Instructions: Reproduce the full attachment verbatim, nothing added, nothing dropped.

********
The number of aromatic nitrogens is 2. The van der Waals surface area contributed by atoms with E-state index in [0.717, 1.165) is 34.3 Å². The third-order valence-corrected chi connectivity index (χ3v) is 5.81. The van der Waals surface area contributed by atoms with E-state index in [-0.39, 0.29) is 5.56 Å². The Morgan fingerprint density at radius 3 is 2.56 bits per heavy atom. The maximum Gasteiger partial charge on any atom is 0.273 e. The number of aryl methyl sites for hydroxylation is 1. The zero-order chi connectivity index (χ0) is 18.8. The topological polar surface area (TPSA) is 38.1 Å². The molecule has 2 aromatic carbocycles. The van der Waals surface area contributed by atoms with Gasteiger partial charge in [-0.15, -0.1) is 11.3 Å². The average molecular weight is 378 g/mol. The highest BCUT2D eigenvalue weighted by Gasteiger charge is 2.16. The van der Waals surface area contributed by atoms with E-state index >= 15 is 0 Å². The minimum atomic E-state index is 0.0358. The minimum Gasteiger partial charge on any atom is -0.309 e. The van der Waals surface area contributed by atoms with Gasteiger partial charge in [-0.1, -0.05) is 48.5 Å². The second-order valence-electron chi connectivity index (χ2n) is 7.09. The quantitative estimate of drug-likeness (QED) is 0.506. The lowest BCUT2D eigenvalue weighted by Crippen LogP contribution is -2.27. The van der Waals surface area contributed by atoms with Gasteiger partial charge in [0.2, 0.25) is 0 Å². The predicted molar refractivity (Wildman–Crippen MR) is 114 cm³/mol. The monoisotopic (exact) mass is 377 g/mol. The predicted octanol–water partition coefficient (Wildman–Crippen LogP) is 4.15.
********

The number of aromatic nitrogens is 2. The van der Waals surface area contributed by atoms with E-state index in [0.717, 1.165) is 34.3 Å². The third-order valence-corrected chi connectivity index (χ3v) is 5.81. The van der Waals surface area contributed by atoms with E-state index in [-0.39, 0.29) is 5.56 Å². The Morgan fingerprint density at radius 3 is 2.56 bits per heavy atom. The maximum Gasteiger partial charge on any atom is 0.273 e. The number of aryl methyl sites for hydroxylation is 1. The zero-order chi connectivity index (χ0) is 18.8. The topological polar surface area (TPSA) is 38.1 Å². The molecule has 2 aromatic carbocycles. The van der Waals surface area contributed by atoms with Gasteiger partial charge in [-0.15, -0.1) is 11.3 Å². The average molecular weight is 378 g/mol. The highest BCUT2D eigenvalue weighted by Gasteiger charge is 2.16. The van der Waals surface area contributed by atoms with E-state index >= 15 is 0 Å². The minimum atomic E-state index is 0.0358. The minimum Gasteiger partial charge on any atom is -0.309 e. The van der Waals surface area contributed by atoms with Gasteiger partial charge in [-0.1, -0.05) is 48.5 Å². The second-order valence-electron chi connectivity index (χ2n) is 7.09. The quantitative estimate of drug-likeness (QED) is 0.506. The lowest BCUT2D eigenvalue weighted by Crippen LogP contribution is -2.27. The van der Waals surface area contributed by atoms with Gasteiger partial charge in [0.2, 0.25) is 0 Å². The predicted molar refractivity (Wildman–Crippen MR) is 114 cm³/mol. The monoisotopic (exact) mass is 377 g/mol. The predicted octanol–water partition coefficient (Wildman–Crippen LogP) is 4.15.